Despite international praise for the resumption of aid, Israel criticized the decision to restore funding to UNRWA claiming it’s a flawed and bloated group.

Starting in 2018, Trump gradually cut all funding to aid projects in Palestine after the Palestinian leadership accused the former president of being biased toward Israel.

Leaked emails suggest that the decision was a political tactic to weaken the Palestinian leadership and force it to accept Trump’s controversial blueprint for an Israeli-Palestinian deal.


Liberté, Égalité, Fraternité

French President Emmanuel Macron is planning to close one of the country’s top educational institutions, a bastion of the elite responsible for educating most of France’s politicians and the upper echelons of society, Radio France Internationale reported Thursday.

The Ecole Nationale d’Administration is a French “grande école,” elite higher education institutions that are separate from but parallel and often connected to the French public university system. In existence for 75 years, they produce much of the “state nobility” and its alumni include four French presidents including Macron.

Macron said the school shutdown is part of an effort to eliminate elitism and “offer the French people a closer, more efficient, more transparent and more benevolent public service.”

The school was originally founded by General Charles de Gaulle in 1945 to break the hegemony of France’s ruling elite and end nepotism in the country.

However, the school’s reputation is now more synonymous with elitism and privilege. Before the school’s existence, 55 percent of ENA students were from working-class backgrounds. Now that number is about six percent.

Macron’s decision to close the ENA follows pledges made during the “Yellow Vests” protests in 2018 and 2019 to lower fuel taxes and bring about economic justice. Analysts say the move was made to gain support against the far-right ahead of next year’s election, France 24 reported.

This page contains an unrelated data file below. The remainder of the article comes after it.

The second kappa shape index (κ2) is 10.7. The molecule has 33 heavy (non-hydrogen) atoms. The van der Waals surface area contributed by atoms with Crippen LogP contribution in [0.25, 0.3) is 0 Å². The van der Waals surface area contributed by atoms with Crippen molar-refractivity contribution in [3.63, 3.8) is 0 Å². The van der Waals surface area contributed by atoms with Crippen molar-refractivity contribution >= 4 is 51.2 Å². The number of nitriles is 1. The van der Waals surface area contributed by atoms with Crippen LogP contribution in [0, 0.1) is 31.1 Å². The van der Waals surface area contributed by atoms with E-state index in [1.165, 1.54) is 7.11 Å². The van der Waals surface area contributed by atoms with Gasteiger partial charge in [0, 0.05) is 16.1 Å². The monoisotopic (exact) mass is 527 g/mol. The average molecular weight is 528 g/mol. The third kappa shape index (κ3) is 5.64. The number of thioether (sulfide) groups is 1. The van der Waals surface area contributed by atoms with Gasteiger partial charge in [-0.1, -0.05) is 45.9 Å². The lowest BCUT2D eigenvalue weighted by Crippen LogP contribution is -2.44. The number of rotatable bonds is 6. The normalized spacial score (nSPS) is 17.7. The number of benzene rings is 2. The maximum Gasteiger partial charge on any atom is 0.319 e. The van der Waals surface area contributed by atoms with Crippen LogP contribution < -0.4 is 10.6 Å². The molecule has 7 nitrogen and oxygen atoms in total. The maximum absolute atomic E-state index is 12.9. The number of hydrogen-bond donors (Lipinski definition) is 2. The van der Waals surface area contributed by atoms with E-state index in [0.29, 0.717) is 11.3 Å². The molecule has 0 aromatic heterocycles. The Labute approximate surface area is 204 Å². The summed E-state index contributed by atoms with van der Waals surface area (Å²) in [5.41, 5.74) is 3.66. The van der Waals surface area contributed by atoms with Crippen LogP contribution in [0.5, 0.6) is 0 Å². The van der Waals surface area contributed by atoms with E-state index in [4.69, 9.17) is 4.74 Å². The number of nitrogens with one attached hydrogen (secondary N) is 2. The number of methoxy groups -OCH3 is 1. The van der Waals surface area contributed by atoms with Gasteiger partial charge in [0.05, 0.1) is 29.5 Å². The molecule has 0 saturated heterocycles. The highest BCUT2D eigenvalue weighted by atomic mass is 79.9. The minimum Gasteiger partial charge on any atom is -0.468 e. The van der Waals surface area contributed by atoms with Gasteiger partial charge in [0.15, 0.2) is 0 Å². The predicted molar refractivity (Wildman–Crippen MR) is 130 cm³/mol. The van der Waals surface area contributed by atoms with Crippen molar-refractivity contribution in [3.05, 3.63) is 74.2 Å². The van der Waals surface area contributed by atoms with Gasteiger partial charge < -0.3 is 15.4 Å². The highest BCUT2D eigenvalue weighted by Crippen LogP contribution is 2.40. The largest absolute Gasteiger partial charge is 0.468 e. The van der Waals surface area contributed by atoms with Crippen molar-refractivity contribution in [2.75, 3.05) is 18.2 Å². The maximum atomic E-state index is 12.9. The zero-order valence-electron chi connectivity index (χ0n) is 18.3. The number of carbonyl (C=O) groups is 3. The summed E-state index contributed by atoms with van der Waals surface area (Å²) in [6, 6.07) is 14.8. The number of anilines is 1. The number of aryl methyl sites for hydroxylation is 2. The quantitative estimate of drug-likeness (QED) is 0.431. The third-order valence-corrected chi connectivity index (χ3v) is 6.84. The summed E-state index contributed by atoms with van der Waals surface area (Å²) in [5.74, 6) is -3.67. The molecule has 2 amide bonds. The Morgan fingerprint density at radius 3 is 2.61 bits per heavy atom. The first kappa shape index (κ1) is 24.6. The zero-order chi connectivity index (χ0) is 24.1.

Thank You For Your Service

In Poland, service dogs and horses fight crime and save lives.

Many veteran animals have been in service for years and the government plans to offer them more than just a pat on the head: State pensions.

Poland’s Interior Ministry has proposed new legislation that would offer paid retirement for old dogs and horses in the nation’s Police, Border Guard and Fire Service, according to the Associated Press.

“More than one human life has been saved, more than one dangerous criminal caught thanks to the animals in service,” Interior Minister Mariusz Kaminski said in February, calling it a “moral obligation.”

The new law would affect some 1,200 dogs and more than 60 horses currently in service.

Each year, around 10 percent of animals are retired, according to the Interior Ministry. Most of the dogs are German or Belgian Shepherds.

It’s a remarkable turnaround for a country that less than 30 years ago, saw its cities full of stray dogs.

The proposal comes amid concerns from (human) service members that the animals have no safeguards for their future welfare once they retire.

Former policeman Slawomir Walkowiak, who cares for retired service dogs and horses at “The Veterans’ Corner” shelter in central Poland, said the pension could soften the financial burden of the owners who care for them.

For example, owners have to pay for stabling fees for their horses or cover expensive medical bills for old dogs suffering from various ailments.

“These animals have worked for the state, they have done their jobs well and they should be entitled to health care and proper retirement – on green pastures in the case of horses,” said Sgt. Katarzyna Kuczynska, riding a 13-year-old horse named Romeo II, or Romek.

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COVID-19 Global Update

More than 180 nations worldwide have confirmed cases of the coronavirus. The following have the highest numbers worldwide as of 4 a.m. ET*:

  1. US: 31,002,569 (+0.26%)
  2. Brazil: 13,279,857 (+0.66%)
  3. India: 13,060,542 (+1.02%)
  4. France: 5,000,155 (+1.98%)
  5. Russia: 4,563,026 (+0.19%)
  6. UK: 4,384,954 (+0.07%)
  7. Italy: 3,717,602 (+0.47%)
  8. Turkey: 3,689,866 (+1.54%)
  9. Spain: 3,336,637 (+0.30%)
  10. Germany: 2,966,789 (+0.90%)

Source: Johns Hopkins University

*Numbers change over 24 hours